During some DIS system faults, the Failure Mode Effects Management (FMEM) portion of the DIS ignition module will maintain vehicle operation. If the DIS ignition module does not receive the SPOUT input, it will automatically turn the ignition coils on and off using the PIP signal. However, this will result in fixed spark timing (ten degrees BTDC) and a fixed dwell time (no CCD). If the DIS ignition module does not receive the CID input during engine cranking, random coil synchronization will be attempted by the module. Therefore, several start attempts (cycling the ignition from OFF to START) may be required to start the engine. If the DIS module loses CID input while engine is running, the module will remember the proper firing sequence and continue to fire to maintain engine operation. Dual Plug Inhibit
Dual Plug Inhibit (DPI) is a function of the EEC-IV that is only used when the vehicle is being started at temperatures -7° C (20° F) and below. During engine cranking, the EEC-IV will only fire the spark plugs on the right hand side of the engine. When the engine has started, the EEC-IV will send a signal to the DIS module to start normal dual plug operation. Ignition Diagnostic Monitor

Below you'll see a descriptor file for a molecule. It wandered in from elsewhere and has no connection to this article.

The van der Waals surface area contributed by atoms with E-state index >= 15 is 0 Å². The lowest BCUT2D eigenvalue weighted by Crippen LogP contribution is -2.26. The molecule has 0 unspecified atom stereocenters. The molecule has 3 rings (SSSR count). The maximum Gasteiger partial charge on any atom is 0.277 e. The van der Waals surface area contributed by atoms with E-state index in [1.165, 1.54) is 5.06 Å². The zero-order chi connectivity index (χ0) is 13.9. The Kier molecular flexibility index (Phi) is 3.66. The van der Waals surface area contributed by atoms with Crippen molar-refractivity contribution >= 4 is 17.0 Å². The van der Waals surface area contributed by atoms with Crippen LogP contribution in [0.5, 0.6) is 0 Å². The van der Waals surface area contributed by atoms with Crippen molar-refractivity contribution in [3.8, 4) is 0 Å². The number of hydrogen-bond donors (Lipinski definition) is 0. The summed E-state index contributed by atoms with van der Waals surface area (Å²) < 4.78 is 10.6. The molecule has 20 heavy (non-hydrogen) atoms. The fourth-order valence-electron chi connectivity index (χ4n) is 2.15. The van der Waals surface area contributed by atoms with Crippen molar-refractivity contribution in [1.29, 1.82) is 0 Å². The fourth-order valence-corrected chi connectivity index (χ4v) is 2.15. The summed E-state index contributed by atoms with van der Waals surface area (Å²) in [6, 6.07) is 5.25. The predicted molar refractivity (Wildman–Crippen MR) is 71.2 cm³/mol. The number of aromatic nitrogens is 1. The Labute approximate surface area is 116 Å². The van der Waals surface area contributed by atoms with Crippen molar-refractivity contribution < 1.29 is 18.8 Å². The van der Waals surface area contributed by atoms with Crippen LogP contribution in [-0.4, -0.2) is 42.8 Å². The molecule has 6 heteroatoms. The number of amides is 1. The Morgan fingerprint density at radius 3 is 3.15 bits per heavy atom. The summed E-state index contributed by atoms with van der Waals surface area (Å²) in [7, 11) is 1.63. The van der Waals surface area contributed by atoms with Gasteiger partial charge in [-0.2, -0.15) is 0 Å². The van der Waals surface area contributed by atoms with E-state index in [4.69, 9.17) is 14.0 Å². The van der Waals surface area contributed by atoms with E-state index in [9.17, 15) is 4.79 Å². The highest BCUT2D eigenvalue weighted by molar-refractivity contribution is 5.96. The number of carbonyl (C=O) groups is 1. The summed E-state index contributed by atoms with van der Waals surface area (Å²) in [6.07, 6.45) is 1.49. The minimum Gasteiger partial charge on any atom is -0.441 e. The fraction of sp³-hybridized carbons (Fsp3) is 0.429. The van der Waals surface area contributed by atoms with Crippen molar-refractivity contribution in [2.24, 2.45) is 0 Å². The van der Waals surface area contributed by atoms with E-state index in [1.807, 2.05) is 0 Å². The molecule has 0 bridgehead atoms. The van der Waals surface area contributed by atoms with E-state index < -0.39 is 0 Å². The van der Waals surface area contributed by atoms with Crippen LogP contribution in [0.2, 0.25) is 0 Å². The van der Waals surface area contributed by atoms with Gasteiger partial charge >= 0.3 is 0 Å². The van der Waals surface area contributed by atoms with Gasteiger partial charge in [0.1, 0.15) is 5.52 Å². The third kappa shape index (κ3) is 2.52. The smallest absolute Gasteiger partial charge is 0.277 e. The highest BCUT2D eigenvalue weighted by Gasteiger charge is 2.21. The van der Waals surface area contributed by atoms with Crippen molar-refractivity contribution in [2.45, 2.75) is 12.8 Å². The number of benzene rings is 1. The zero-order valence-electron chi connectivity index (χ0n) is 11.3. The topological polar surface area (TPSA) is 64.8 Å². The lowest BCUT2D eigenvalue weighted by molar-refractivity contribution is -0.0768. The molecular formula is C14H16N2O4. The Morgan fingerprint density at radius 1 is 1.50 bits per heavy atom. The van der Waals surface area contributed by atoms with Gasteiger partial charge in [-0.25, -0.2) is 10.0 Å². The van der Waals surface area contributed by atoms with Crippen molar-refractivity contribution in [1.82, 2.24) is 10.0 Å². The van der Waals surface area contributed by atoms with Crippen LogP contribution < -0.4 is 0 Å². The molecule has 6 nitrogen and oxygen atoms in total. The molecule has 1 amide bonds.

The Ignition Diagnostic Monitor (IDM) is a function of the DIS module. The DIS module sends information on system failures to the EEC-IV which stores the information for diagnostic self test. The IDM signal also is used to drive the vehicle instrument tachometer, and test tachometer for system

Nov 19, 2010 | 1991 Ford Mustang

1 Answer

I am looking for a spark plug wiring diagram for 1997 buick park ave 3.8 to see if the wires may be crossed.


Sometimes the coil packs are numbered from the factory --- Firing Order 1-6-5-4-3-2
Ignition Coil Removal & Installation To Remove:
Ignition Coils gm-02-38-1037.gif

  1. Before servicing the vehicle, refer to the service precautions in the beginning of this section
  2. Disconnect the spark plug wires from the coils
  3. Remove the fasteners securing the coil(s)
  4. Remove the coil(s) from the ignition control module
To Install:
  1. Install the coil(s) to the ignition module
  2. Install the coil fasteners
    • Torque to 40 in-lbs (4.5 Nm)
  3. Connect the spark plug wires to coil assemblies
---
Ignition Module Removal & Installation To Remove:
Ignition Coils gm-02-38-1037.gif

  1. Before servicing the vehicle, refer to the service precautions in the beginning of this section
  2. Turn the ignition OFF
  3. Disconnect the 14-way connector from the ignition module
  4. Note the position of the spark plug wires and disconnect from the coils
  5. Remove the fasteners securing the coil(s)
  6. Remove the coils and the Ignition module from the bracket
To Install: